The 72-day extraordinary Diet session opened Thursday. It will last until Dec. 1, which is unusually long for an extra session. The political schedule will be very tight in December: The government will compile a fiscal 2001 budget and lay the groundwork for the reorganization of the central bureaucracy into a Cabinet office and 12 ministries and agencies effective next Jan. 1. Prime Minister Yoshiro Mori’s Cabinet will have to be overhauled in December for the reform.
The extra Diet session will also face a host of difficult issues, beginning with a fiscal 2000 supplementary budget. In recent years, the government has annually compiled huge supplementary budgets featuring public-works spending of more than 10 trillion yen to push economic recovery. The government is now gearing up to prepare another extra budget of 10 trillion yen under the initiative of the ruling Liberal Democratic Party’s policy chief, Shizuka Kamei. However, amid strong public criticism of extravagant public-works spending, the question is to what extent the government will be able to curb spending. This is an important issue, which will have a powerful influence on the fiscal 2001 budget.
There are several important bills scheduled for deliberation in the session. One would ban influence peddling by lawmakers. Another would revise the Public Offices Election Law to introduce a new Upper House proportional-representation voting system and cut the number of seats in the chamber by 10. The new system would allow voters to choose either individual candidates or political parties when casting ballots, instead of just parties as at present.
The ruling coalition of the LDP, New Komeito and the New Conservative Party was forced to sponsor the anti-influence-peddling legislation under mounting public pressure following a series of political scandals. In one scandal, former Construction Minister Eiichi Nakao was arrested in connection with a payoff scandal. The opposition forces, led by the Democratic Party of Japan, are strongly opposed to the bill, on the grounds that it has loopholes, and are gearing up to submit a stricter version of the legislation. In the end, however, the governing coalition and the opposition forces are likely to rewrite the legislation to ensure its passage.
The electoral-reform bill was proposed unilaterally by the LDP: It believes the present voting system puts it at a disadvantage. The opposition forces have denounced the bill, saying the LDP is contravening the principles of democratic politics to serve its own interest. The two controversial bills will face legislative difficulties in the limited time allowed for the session.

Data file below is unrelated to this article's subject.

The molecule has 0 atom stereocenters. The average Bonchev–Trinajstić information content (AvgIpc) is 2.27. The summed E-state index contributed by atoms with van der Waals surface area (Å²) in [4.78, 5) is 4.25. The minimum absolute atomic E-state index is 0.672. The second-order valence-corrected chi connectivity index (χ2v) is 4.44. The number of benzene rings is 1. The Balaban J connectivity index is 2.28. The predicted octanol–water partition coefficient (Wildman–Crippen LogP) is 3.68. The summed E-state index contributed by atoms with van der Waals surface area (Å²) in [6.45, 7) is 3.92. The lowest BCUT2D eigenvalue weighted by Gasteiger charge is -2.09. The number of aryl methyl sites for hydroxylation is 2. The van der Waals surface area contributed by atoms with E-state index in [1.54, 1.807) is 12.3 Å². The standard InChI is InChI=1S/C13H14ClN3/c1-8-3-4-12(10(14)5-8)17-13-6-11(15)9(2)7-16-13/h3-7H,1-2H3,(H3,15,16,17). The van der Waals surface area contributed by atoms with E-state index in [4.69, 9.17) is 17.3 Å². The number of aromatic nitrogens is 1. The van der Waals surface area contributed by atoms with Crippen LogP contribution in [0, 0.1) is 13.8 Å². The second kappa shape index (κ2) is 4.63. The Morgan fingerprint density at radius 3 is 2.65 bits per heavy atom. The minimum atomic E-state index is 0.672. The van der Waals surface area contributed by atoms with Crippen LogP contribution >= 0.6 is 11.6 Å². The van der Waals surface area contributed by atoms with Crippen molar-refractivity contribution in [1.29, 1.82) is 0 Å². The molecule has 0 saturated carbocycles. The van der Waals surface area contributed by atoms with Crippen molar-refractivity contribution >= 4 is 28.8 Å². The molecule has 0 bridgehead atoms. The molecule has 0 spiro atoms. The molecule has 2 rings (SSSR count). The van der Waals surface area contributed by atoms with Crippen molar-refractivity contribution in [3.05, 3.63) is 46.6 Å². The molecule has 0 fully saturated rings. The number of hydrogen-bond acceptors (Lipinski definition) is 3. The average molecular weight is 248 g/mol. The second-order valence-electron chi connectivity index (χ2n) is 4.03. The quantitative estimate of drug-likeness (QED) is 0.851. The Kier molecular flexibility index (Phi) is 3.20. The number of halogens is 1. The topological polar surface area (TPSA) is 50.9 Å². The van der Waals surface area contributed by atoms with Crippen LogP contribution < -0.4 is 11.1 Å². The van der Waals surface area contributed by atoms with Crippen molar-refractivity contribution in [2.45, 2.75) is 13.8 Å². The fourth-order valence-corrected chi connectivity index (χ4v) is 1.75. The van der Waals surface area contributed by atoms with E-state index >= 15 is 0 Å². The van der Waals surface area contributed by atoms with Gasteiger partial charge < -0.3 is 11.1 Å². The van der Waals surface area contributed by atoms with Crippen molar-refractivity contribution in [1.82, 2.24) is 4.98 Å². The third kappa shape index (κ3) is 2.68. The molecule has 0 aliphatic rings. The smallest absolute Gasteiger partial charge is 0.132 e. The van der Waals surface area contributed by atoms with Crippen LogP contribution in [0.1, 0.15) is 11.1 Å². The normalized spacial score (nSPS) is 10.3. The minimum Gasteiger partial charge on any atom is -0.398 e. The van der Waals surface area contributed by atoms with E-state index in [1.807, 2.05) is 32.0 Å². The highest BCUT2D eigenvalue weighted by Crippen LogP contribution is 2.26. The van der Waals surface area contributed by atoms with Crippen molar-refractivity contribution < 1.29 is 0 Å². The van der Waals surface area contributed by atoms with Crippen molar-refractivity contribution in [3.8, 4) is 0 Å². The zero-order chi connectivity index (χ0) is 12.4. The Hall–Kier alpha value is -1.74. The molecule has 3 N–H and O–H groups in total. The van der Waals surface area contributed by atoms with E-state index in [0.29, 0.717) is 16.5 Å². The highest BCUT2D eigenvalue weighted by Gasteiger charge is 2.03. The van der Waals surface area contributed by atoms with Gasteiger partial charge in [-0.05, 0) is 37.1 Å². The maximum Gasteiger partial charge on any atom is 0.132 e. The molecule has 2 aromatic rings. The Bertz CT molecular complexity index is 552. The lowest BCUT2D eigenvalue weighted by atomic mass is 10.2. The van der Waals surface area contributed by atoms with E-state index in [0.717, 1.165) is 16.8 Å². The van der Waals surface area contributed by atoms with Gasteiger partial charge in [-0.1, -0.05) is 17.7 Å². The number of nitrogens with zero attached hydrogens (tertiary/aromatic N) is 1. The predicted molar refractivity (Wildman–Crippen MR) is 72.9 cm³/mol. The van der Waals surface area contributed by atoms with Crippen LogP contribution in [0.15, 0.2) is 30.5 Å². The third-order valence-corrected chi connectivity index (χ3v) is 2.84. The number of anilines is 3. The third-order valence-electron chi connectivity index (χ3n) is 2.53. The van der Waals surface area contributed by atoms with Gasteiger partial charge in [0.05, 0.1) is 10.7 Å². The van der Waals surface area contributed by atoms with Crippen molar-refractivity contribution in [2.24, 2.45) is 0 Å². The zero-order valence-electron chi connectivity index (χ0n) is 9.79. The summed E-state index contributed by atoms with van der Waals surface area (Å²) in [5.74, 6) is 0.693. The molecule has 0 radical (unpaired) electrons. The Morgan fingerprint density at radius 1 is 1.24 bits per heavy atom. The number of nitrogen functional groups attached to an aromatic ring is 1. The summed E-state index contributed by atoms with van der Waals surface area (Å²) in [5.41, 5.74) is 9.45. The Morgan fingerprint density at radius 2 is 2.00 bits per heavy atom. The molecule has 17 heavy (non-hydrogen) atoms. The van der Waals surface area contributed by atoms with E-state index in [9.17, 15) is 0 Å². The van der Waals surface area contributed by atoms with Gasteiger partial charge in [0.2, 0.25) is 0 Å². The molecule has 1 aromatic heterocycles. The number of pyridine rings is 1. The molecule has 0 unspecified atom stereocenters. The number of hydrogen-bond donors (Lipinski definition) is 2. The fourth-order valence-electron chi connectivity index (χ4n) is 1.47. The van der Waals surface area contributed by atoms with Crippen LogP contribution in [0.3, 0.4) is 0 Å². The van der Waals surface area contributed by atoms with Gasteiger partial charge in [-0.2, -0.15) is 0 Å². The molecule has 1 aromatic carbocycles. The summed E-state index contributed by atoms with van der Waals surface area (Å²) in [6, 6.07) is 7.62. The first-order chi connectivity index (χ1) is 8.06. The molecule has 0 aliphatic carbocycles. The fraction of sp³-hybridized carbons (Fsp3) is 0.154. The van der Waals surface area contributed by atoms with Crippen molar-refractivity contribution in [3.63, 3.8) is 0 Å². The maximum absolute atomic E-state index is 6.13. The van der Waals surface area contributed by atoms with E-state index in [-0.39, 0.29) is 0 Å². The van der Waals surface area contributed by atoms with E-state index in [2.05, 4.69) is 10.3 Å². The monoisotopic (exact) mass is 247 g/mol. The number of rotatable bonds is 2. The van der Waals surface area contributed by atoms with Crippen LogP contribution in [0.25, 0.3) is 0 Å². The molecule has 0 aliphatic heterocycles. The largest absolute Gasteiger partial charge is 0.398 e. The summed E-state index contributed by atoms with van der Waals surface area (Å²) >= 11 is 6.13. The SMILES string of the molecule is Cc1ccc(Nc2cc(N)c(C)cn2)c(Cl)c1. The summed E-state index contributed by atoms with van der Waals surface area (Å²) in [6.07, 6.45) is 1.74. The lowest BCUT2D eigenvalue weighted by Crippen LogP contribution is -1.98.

Also scheduled for deliberation are bills that would grant voting rights to permanent foreign residents in Japan; lower the age at which juvenile offenders become subject to criminal punishment to 14 from the present 16; and revise the police law.
If serious legislative difficulties arise between the ruling and opposition forces, the session may have to be extended for a limited period to process the bills. However, the schedule will be extremely tight, because the government will have to compile a fiscal 2001 budget and make preparations for its reorganization, including a Cabinet reshuffle, before the end of the year. The government and the LDP will face a hard decision on political priorities.
Furthermore, the top governing party, the LDP, and the No. 1 opposition party, the DPJ, are losing much of their political influence. In the ruling coalition, New Komeito’s influence has increased, forcing the LDP to accept its demands. The New Conservative Party remains weak and has little influence.
The opposition forces — consisting of the DPJ, the Japan Communist Party, the Liberal Party and the Social Democratic Party — are in disarray and do not have the political solidarity needed to challenge the ruling forces. The LP is at the right end of the opposition camp, and the JCP and the SDP are on the left, with the DPJ in the center. These wide political differences make the four-party opposition camp less united than the ruling coalition.
The LDP and the DPJ are also troubled by a deepening generation gap between young dissidents and the old guard. In the LDP, young lawmakers have formed a group to oppose the old conservatives.
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